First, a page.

By Jon Harris News Business Reporter
Long-awaited laws requiring minimum staffing and investment in New York nursing homes went into effect on Friday, a move applauded by unions but criticized by facility operators who hoped for another postponement amid a climate of difficult hiring.
The mandates, passed last year by the state legislature and signed by the then government. Andrew Cuomo, in a bid to address nursing home understaffing, was originally due to come into effect on January 1, but was delayed by three months due to staffing issues exacerbated by the Omicron surge.
Trade associations representing the state’s nursing homes say many of its members will still not be able to meet the ratios.
“More than 80% of New York State’s nursing homes cannot meet these requirements,” LeadingAge New York President and CEO James W. Clyne Jr. said in a statement. .
“By enacting an unenforceable law, the governor and legislature made a false promise to our nursing home residents,” he said. “This mandate will only drain care homes of the very resources they need to recruit and retain more staff, forcing them to pay heavy penalties due to conditions beyond their control.”
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A day before the state legislature passed a long-debated law requiring staffing levels in nursing homes, “horrendous” staffing levels were reported at a Buffalo facility.
The staff law requires the state’s more than 600 nursing homes to provide 3.5 hours of nursing care per resident per day. Of these 3.5 hours, no less than 2.2 hours of care must be provided by a licensed practical nurse or licensed practical nurse and at least 1.1 hours of care must be provided by a registered nurse or licensed practical nurse.
To meet those staffing needs, LeadingAge, a nursing home trade association, said more than 12,000 new nurses and aides are needed statewide.
Another state law passed last year requires nursing homes to spend at least 70% of their revenue on direct resident care, of which 40% must be spent on “resident-facing staff.”
Health Department spokesman Jeffrey Hammond said that when Governor Kathy Hochul issued executive orders that delayed enforcement of staffing requirements until March 31, it was “understanding that the delay would be temporary “.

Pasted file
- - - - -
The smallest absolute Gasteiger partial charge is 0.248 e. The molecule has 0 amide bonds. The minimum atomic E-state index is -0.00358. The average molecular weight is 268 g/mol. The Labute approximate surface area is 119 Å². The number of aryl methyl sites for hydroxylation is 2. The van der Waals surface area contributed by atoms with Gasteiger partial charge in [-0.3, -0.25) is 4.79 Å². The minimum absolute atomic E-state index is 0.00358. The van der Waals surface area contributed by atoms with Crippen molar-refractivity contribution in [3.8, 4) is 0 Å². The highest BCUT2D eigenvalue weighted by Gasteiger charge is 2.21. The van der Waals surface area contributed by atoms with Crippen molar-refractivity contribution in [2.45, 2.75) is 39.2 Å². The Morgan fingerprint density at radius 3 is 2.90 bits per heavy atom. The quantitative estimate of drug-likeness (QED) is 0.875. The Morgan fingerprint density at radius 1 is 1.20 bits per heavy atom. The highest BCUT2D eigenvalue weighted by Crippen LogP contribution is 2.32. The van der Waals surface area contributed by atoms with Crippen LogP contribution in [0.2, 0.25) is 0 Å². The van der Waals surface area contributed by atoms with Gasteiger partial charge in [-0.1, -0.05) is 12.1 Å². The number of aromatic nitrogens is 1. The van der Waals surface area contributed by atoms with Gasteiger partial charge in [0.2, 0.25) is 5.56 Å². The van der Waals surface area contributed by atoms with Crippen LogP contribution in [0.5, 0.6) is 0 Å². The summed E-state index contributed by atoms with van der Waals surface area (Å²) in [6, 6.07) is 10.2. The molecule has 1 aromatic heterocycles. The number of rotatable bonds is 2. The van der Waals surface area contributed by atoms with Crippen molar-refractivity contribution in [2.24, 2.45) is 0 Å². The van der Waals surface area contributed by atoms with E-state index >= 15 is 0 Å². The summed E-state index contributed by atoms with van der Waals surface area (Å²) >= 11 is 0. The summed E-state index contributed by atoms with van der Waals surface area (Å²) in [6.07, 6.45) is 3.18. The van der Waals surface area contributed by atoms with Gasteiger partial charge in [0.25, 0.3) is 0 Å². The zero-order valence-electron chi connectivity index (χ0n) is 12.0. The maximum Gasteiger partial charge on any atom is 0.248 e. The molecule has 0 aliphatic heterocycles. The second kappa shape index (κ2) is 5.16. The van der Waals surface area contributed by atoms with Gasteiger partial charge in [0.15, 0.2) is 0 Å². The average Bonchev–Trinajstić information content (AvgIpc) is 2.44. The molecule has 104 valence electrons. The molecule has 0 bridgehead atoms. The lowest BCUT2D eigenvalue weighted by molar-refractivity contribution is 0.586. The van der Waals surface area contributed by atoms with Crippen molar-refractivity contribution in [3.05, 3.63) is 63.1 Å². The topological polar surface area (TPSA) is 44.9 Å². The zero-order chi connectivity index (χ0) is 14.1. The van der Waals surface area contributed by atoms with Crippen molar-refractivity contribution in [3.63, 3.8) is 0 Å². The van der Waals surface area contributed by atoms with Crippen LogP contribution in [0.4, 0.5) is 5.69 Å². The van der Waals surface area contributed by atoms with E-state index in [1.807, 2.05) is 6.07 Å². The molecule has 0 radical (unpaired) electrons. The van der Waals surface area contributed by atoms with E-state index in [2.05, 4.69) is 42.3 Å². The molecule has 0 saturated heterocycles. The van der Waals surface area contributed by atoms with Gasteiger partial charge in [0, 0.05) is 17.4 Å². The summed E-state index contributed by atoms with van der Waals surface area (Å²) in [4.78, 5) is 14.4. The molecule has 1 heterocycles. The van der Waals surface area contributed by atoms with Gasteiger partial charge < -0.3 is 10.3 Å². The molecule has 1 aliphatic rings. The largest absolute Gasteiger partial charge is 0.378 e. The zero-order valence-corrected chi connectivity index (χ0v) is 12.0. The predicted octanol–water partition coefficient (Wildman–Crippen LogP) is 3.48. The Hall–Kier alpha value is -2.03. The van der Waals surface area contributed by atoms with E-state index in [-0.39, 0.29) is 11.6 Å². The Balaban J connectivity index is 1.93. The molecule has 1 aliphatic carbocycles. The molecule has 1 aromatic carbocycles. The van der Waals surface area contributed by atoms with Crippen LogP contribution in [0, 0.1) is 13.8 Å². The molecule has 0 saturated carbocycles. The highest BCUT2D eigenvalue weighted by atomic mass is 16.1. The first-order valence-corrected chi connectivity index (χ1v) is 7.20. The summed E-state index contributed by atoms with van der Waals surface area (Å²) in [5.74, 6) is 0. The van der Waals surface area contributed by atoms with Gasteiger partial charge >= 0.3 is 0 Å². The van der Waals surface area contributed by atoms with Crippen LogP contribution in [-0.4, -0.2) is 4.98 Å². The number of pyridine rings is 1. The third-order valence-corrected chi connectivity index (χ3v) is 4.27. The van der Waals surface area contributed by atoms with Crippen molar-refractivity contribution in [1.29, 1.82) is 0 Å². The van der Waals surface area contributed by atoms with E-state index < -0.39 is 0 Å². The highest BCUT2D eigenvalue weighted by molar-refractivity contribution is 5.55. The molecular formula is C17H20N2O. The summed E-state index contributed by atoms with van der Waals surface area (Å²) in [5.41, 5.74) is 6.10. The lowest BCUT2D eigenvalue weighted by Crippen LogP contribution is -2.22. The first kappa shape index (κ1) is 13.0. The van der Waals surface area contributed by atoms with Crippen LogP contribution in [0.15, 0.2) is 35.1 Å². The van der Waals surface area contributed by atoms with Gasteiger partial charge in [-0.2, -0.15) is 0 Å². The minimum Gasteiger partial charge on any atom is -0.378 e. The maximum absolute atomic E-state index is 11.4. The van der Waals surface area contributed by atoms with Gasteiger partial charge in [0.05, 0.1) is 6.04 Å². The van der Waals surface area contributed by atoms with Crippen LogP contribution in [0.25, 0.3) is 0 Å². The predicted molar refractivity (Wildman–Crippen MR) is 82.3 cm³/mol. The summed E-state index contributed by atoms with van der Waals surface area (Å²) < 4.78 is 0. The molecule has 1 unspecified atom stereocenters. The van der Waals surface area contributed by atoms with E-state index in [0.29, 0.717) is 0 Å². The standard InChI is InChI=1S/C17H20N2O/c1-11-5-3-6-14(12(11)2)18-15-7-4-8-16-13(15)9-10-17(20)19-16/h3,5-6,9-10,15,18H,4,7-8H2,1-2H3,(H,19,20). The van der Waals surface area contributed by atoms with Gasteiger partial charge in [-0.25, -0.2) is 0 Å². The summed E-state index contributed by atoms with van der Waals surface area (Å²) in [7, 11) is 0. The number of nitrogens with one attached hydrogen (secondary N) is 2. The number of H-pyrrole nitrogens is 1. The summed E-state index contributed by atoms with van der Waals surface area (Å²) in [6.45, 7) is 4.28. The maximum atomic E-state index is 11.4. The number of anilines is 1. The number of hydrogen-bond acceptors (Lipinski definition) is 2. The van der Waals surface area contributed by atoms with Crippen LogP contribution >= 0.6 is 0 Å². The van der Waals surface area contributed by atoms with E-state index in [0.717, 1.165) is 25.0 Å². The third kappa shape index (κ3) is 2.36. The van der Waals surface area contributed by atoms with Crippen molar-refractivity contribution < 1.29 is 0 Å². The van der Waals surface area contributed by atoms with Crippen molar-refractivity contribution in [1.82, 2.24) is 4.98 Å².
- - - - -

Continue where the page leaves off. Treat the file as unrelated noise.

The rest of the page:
One-star rated facilities have been cited for failing to test workers for Covid-19, failing to ensure workers wash their hands properly, failing to report possible cases of abuse and more.
On Friday, the main union, 1199SEIU United Healthcare Workers East, and consumer advocates welcomed Hochul’s decision to enforce staffing rules.
Milly Silva, the union’s executive vice-president, said hiring problems won’t improve until care homes invest in carers, which will help recruit and retain staff.
“If employers really invest and agree that they will do everything they can to retain these hired workers, they won’t lose them,” she said. “That means you have to deal with wage issues, benefits issues, working conditions issues and what it means to have a safe working environment for carers.”
New York is one of several states that has implemented minimum staffing standards, said David Grabowski, professor of health policy at Harvard Medical School. Depending on how staffing standards are designed and applied, he said, researchers have found that they help increase staffing and the overall quality of care for residents.
The concern remains, however, the cost – and the challenge – of trying to attract more workers in a tight labor market.
“Since the start of the pandemic, nursing homes have lost the largest share of workers despite the largest relative wage increase,” Grabowski said. “Thus, it will take higher wages and better working conditions to attract more staff to the job market. The idea that New York nursing homes can meet staffing standards at existing wages is wacky at best.”
The Healthcare Association of New York State, which represents nursing homes, hospitals and other healthcare organizations, planned to speak to the Department of Health on Friday to understand the mechanics of the app’s operation, said said President Bea Grause.
“At this time, nursing homes must appropriately document their efforts to comply with the law,” the health ministry said in a statement. “The mitigating factors may be taken into account by the department when assessing penalties for non-compliance at a later date.”
Regarding the staffing law, Helen Schaub, director of policy and legislation at 1199SEIU, said nursing homes will be required to report their staffing daily through the federal payroll-based journal. The state, Schaub said, can then download the data on a quarterly basis and use it to impose fines on homes that don’t meet the minimum headcount.
To meet staffing standards, Grause predicts that some nursing homes will reduce new admissions, which could tighten the supply of available beds.
What Grause and Clyne of LeadingAge hope to see is an increase in New York’s Medicaid rates for nursing homes, which would help operators afford the salaries needed to compete for a limited pool of applicants.
LeadingAge points out that New York’s Medicaid program covers nearly 75% of nursing home care days. The problem, they say, is that fares have been stagnant for a long time, while costs have risen rapidly.
As things stood, one house budgets agreed with Hochul’s proposal to plan for a 1% increase in Medicaid rates. LeadingAge and HANYS demand more.